from a celebrity if the kiss was delivered
immediately, in three hours, in 24 hours, in three
days, in one year, in 10 years? He found that the
students were willing to pay the most not to get a
kiss immediately, but to get a kiss in three days.
They were willing to pay extra in order to wait.
Now they weren't willing to wait a year or 10
years; no one wants an aging celebrity. But three
days seemed to be the optimum amount.

So why is that? Well if you get the kiss now, it's
over and done with. But if you get the kiss in
three days, well that's three days of jittery
anticipation, the thrill of the wait. The students
wanted that time to imagine where is it going to
happen, how is it going to happen. Anticipation
made them happy.

This is, by the way, why people prefer Friday to
Sunday. It's a really curious fact, because Friday
is a day of work and Sunday is a day of pleasure,
so you'd assume that people will prefer Sunday,
but they don't. It's not because they really,
really like being in the office and they can't
stand strolling in the park or having a lazy
brunch. We know that, because when you ask people
about their ultimate favorite day of the week,
surprise, surprise, Saturday comes in at first,
then Friday, then Sunday. People prefer Friday
because Friday brings with it the anticipation of
the weekend ahead, all the plans that you have. On
Sunday, the only thing you can look forward to is
the work week.

So optimists are people who expect more kisses in
their future, more strolls in the park. And that
anticipation enhances their wellbeing. In fact,
without the optimism bias, we would all be
slightly depressed. People with mild depression,
they don't have a bias when they look into the
future. They're actually more realistic than
healthy individuals. But individuals with severe
depression, they have a pessimistic bias. So they
tend to expect the future to be worse than it ends
up being.

So optimism changes subjective reality. The way we
expect the world to be changes the way we see it.
But it also changes objective reality. It acts as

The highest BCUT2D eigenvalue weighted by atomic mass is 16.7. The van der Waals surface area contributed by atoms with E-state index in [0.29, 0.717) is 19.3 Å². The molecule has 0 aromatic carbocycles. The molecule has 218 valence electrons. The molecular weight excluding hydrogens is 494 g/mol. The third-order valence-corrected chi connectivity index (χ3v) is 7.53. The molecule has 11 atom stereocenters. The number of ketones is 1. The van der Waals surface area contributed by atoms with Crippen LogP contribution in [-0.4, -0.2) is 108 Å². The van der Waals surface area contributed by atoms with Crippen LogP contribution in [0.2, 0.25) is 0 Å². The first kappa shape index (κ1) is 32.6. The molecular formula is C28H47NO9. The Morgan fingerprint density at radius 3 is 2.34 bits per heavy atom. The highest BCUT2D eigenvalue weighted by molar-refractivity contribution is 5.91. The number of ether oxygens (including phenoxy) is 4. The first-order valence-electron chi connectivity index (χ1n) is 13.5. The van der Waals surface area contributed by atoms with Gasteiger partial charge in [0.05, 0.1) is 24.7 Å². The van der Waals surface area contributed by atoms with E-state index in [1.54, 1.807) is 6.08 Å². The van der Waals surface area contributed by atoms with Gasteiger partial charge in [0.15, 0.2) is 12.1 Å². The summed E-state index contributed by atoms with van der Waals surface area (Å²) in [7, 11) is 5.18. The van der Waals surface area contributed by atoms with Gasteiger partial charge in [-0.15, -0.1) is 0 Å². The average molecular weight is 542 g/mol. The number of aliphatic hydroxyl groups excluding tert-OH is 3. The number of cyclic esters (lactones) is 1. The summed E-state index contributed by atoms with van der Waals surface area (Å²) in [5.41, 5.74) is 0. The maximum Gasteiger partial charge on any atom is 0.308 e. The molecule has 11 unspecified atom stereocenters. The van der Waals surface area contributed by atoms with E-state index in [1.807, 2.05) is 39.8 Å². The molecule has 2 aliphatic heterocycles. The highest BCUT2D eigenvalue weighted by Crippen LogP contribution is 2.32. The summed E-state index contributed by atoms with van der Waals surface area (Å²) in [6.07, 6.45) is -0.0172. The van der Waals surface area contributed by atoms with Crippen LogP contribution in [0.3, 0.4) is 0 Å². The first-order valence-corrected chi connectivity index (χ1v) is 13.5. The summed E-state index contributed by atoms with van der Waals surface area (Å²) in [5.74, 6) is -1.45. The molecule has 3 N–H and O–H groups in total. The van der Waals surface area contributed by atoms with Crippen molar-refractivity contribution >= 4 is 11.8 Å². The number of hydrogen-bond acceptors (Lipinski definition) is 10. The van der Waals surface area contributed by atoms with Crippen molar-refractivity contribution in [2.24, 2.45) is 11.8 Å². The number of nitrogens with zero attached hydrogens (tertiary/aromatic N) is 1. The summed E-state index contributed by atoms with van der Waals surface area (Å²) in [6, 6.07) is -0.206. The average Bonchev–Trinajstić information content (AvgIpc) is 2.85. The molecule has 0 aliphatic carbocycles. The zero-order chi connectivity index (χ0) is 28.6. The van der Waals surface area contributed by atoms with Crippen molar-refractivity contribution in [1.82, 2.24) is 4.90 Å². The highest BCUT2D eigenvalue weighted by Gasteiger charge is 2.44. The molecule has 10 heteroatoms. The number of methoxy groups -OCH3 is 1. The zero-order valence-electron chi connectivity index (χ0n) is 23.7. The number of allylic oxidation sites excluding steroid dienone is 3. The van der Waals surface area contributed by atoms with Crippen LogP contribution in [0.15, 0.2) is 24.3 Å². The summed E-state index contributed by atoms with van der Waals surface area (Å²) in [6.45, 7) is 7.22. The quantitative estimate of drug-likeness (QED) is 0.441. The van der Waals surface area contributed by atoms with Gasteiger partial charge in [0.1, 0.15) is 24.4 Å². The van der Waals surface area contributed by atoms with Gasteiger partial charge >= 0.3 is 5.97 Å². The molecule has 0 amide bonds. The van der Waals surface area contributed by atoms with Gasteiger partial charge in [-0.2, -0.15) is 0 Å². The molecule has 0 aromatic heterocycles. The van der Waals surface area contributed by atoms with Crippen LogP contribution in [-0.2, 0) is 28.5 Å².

a self-fulfilling prophecy. And that is the third
reason why lowering your expectations will not
make you happy. Controlled experiments have shown
that optimism is not only related to success, it
leads to success. Optimism leads to success in
academia and sports and politics. And maybe the
most surprising benefit of optimism is health. If
we expect the future to be bright, stress and
anxiety are reduced.

So all in all, optimism has lots of benefits. But
the question that was really confusing to me was,
how do we maintain optimism in the face of
reality? As an neuroscientist, this was especially
confusing, because according to all the theories
out there, when your expectations are not met, you
should alter them. But this is not what we find.
We asked people to come into our lab in order to
try and figure out what was going on.

We asked them to estimate their likelihood of
experiencing different terrible events in their
lives. So, for example, what is your likelihood of
suffering from cancer? And then we told them the
average likelihood of someone like them to suffer
these misfortunes. So cancer, for example, is
about 30 percent. And then we asked them again,
"How likely are you to suffer from cancer?"

What we wanted to know was whether people will
take the information that we gave them to change
their beliefs. And indeed they did -- but mostly
when the information we gave them was better than
what they expected. So for example, if someone